A scary reason to redeem credit card points faster


Earning credit card rewards points through travel is fun and exciting, and it feels like you're building a special “savings account” for your travels. But the problem with travel reward points, especially frequent flyer miles and hotel loyalty programs, is that, like real money, they lose value over time.

That’s right: Airline frequent flyer programs and other travel loyalty programs can “Devalue” your miles and points at any time, If they choose. Just like travelers and credit card customers are constantly trying to get more value for your money (and your rewards points), airlines, hotels, and other travel companies are constantly trying to maximize profits, even if that means getting you Worth less for your reward points.

Let’s take a look at what losing value in credit card rewards points means for your travel dreams, and how to fight back.

Special offers: Save money when paying off debt with one of these top balance transfer credit cards

How devalued points hurt credit card customers

A new report from the Consumer Financial Protection Bureau (CFPB) released on May 9, 2024 found that the devaluation of rewards points is one of the biggest grievances reported by credit card customers. “Consumers mentioned that issuers and merchant partners reduced the value of earned rewards by increasing the number of points or miles required for redemption,” the CFPB report said.

Depreciating credit card rewards ultimately make your points worth less—just like the price goes up, but in points instead of dollars. Let's say you earn 100,000 frequent flyer miles using your favorite airline credit card. You'll use these miles to book flights to Europe. But suddenly, the airline announced that instead of 100,000 miles, booking a round-trip award flight to Europe would require 120,000 miles – your miles “devalued” by 20%.

Hotel loyalty programs can do this, too. If you're saving hotel loyalty points, you may find that you can't book as many free hotel nights as you expected. And rewards points devaluation doesn't always happen with some big, publicly announced, sweeping change. Sometimes, this happens quietly behind the scenes as popular flights and hotels see price increases – you may notice an increase in the price of redeeming points and miles when you're searching for cheap flights or hotel stays.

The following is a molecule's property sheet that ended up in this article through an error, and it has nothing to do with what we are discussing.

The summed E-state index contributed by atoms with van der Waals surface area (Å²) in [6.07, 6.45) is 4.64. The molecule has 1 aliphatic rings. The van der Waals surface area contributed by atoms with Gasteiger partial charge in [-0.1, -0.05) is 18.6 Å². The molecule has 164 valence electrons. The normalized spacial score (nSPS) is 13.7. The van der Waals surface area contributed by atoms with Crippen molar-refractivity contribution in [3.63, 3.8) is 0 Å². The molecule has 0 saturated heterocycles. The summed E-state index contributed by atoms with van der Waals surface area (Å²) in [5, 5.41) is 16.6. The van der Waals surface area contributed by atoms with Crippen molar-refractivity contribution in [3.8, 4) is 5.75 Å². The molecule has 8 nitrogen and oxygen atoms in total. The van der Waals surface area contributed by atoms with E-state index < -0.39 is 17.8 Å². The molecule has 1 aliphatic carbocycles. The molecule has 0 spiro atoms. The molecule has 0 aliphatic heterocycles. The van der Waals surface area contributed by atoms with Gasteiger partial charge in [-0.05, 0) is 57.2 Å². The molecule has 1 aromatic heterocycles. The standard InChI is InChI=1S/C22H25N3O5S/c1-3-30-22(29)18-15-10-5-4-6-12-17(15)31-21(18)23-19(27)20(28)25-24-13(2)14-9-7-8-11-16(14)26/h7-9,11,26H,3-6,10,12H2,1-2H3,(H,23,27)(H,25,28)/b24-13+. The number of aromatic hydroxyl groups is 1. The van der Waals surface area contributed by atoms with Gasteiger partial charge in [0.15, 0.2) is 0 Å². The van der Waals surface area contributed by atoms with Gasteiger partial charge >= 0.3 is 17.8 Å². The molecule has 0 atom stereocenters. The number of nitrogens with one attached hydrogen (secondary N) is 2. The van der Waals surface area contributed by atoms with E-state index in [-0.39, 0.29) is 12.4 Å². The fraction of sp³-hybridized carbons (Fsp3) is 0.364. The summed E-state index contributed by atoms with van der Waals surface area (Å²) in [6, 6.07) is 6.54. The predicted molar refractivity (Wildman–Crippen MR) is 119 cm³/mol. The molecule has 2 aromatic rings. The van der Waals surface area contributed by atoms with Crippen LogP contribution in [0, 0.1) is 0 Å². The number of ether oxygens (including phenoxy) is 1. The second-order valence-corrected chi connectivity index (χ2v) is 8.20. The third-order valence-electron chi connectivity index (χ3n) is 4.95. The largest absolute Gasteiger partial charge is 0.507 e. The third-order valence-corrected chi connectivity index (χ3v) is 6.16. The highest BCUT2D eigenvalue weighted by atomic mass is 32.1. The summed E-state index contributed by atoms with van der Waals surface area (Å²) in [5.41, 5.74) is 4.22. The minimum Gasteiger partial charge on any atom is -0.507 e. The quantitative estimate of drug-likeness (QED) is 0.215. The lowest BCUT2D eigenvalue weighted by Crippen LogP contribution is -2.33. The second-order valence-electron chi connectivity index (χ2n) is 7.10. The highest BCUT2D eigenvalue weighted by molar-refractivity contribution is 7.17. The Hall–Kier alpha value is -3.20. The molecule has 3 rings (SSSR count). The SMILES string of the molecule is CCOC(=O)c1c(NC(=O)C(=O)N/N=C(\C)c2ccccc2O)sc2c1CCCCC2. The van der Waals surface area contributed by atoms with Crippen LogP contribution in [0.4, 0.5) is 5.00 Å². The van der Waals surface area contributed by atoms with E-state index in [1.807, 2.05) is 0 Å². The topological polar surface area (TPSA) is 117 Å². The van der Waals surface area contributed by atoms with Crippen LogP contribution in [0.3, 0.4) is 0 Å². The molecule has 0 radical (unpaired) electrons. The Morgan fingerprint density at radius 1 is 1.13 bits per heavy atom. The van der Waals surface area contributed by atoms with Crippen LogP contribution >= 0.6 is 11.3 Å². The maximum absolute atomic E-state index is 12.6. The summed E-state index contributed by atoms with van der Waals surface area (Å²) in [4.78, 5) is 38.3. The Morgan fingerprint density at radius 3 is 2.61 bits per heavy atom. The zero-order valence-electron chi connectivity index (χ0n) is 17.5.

Airlines and hotel brands are always trying to charge the highest price they can get, and getting you to spend more miles and points is part of that calculation. But it can be frustrating to save points and miles only to find that they are difficult to redeem or are worth much less than before.

How to fight points devaluation: Spend money, don’t save it

The first thing to remember about credit card reward points is that whether you use an airline credit card, a hotel credit card, or a general travel credit card, Points are meant to be spent. Your credit card rewards are not a savings account. Points don't earn 5.00% interest like cash in the bank.

so Don't keep your points for too long. Even if you get a huge bonus welcome offer from your new credit card, have a plan on how to redeem those thousands of points. Try to use your travel rewards points as soon as possible during your vacation. If you wait another year, the airline may devalue your points, causing you to lose the equivalent of hundreds of dollars in value.

Diversify your credit card points “portfolio”

Another strategy to fight back against devalued credit card points is to avoid putting money into any airline or restaurant loyalty programs. Just like you should diversify your money as an investor (by owning a lot of different stocks and bonds), you should also diversify your “portfolio” of credit card rewards. Choose a travel rewards credit card that offers transferable points You can work with many airlines and hotels, not just one company.

For example, the Chase Sapphire Preferred® Card and Chase Sapphire Reserve® allow you to earn Chase Ultimate Rewards points, which can be transferred to multiple travel partners at a 1:1 ratio. It's like having multiple hotel and airline credit cards, all rolled into one. These Chase Travel Rewards cards allow you to transfer points to frequent flyer programs on United Airlines, Southwest Airlines and many international airlines.

For example, if you have 50,000 points on your Chase card, you can redeem those points for 50,000 United MileagePlus® miles. This way you can easily redeem your points (in the form of Miles) on any partner airline that offers great deals on the flights you want.

Airline credit cards are still a great way to earn frequent flyer miles, but read the fine print to make sure you're not limited to using miles with just one airline. For example, United MileagePlus® lets you use United Frequent Flyer miles to book award flights on Star Alliance™ international partner airlines.

bottom line

Don’t let devaluation of your credit card points stop you from having a great travel experience. Just be prepared for the possibility of a “price increase” in the form of requiring more points to book free travel. Like all businesses, airlines and hotels are always striving to maximize revenue. You can still get great deals with a little research, effort, and the best travel credit cards in your wallet.

Reminder: Our top-rated cash back card now has 0% APR until 2025

Not only does this credit card perform well, it's so good that our experts use it themselves. It comes with a lengthy 0% APR introductory period, up to 5% cash back rate, and all with no annual fee! Click here to read our full review for free and apply in just 2 minutes.



Source link

Leave a Reply

Your email address will not be published. Required fields are marked *